Modern Data Team 101: A Roster of Diverse Talent

Updated September 22nd, 2023
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Data teams are the most diverse teams ever created and can add tremendous value to an organization. In this blog, we’ll explore how to build and structure a modern data team.

What are the roles in a modern data team?

Data workers bring a diverse set of skills to an organization, from strengths in math and programming to talents in visualization and storytelling. A modern data team usually includes a mix of the following roles:

  • Data Engineer
  • Data Analyst
  • Data Scientist
  • Data Analytics Engineer
  • Machine Learning (ML) Engineer
  • BI Developer
  • Data Product Owner
  • Data Steward
  • Data Architect

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Data Engineer

Data engineers design, build and maintain datasets used in data projects. This also includes maintaining data lakes and other data repositories.

A data engineer’s responsibilities largely revolve around preparing and overseeing the data pipeline. For example, a data engineer might collect data from multiple sources, then cleanse and transform it into an acceptable format for colleagues to use. A data engineer makes a good first hire when filling out a data team.

Data Analyst

Data Analysts run analysis on the structured data provided by the data engineer to identify trends and patterns. They are then tasked with translating the data into actionable insights and presenting this information in an intelligible way to a non-technical audience, such as marketing or sales departments who can then create a course of action.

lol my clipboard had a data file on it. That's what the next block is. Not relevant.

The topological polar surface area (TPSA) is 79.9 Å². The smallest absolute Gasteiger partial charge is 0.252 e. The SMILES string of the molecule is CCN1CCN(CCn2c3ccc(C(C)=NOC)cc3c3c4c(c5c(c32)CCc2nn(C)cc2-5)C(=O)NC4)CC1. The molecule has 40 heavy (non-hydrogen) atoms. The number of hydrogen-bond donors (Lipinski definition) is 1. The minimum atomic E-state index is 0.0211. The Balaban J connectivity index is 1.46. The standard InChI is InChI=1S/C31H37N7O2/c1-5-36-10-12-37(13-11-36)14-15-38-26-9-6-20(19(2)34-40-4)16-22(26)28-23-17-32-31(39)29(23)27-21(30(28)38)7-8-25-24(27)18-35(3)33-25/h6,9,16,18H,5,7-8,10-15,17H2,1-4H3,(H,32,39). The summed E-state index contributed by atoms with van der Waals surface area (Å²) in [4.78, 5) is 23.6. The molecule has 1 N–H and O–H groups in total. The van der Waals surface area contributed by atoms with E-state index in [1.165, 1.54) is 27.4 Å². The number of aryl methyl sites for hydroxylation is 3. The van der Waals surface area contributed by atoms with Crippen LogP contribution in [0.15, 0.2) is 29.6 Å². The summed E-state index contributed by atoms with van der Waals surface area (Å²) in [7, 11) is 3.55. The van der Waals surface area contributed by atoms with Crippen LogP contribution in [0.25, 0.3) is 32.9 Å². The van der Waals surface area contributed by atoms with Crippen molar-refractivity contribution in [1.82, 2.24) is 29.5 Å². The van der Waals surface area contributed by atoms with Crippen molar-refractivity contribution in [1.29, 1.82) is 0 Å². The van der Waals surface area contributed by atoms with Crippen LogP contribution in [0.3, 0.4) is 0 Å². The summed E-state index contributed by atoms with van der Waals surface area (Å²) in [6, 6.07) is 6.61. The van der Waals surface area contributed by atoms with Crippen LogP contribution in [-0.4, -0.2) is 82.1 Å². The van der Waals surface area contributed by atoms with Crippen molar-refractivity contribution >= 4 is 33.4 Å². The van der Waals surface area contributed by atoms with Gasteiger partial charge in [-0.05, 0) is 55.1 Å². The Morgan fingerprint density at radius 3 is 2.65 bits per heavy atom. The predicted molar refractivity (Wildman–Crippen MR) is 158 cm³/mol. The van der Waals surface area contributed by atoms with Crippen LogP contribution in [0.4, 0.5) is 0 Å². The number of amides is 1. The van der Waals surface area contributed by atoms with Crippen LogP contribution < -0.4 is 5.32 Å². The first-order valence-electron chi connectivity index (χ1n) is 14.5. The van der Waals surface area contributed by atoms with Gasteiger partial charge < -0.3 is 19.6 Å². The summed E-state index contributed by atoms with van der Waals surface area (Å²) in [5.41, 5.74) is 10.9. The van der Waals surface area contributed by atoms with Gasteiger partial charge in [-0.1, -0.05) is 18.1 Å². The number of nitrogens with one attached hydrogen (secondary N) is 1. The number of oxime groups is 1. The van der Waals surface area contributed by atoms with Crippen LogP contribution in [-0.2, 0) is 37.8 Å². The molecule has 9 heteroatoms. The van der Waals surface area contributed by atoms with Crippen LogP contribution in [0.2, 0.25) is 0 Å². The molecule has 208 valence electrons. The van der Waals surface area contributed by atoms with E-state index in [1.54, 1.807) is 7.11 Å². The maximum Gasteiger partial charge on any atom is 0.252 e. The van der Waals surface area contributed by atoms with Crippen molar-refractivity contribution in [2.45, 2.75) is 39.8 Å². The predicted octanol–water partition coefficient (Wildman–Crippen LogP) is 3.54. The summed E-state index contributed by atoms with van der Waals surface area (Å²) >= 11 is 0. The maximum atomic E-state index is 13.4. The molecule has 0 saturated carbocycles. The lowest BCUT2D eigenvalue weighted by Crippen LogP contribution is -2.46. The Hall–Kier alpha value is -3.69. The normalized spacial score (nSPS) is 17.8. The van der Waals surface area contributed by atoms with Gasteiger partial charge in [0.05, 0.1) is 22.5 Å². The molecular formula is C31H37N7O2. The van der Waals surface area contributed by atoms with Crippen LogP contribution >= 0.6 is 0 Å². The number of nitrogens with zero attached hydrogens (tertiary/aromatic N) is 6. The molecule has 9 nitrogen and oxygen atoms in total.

In a way, they try to make sense of past and present data. For example, an airline might ask its data analysts to determine which current routes are least profitable and should be reconsidered.

Data Scientist

Data scientists are more experienced data analysts who primarily focus on building predictive models and machine learning algorithms to mine big data sets and predict the unknown future.

They are usually experts in statistics and mathematics, experienced with SQL, skilled in programming languages, and often work with unstructured data. For instance, aA cruise line might lean on data scientists to forecast upcoming demand for a range of new destinations so the company can determine which is likely to be the most profitable.

Data Analytics Engineers

Data analytics engineers blend and support data engineer and data analyst roles. They are responsible for cleansing, organizing, and transforming data compiled by the data engineer. Their job also entails building and maintaining complex databases, as well as using analytics to reveal business intelligence, then presenting this information to stakeholders.

Data analytics engineers are agile, able to understand the business context and use data to design solutions. It’s a generalist role that is becoming increasingly popular as organizations look for a jack of all trades who can do it all.

Machine Learning (ML) Engineers

Machine learning (ML) engineers are responsible for the MLOps (machine learning operations) that are used to train, advance, and serve models. They are tasked with writing code and deploying machine learning products, for example, social media algorithms, fraud detection systems, and even the arrival times computed by applications like Google Maps or Uber.

In the context of a modern data team, a data scientist will build a predictive algorithm then hand it off to the ML engineer who will ensure the model is scalable and functions as intended.

BI Developer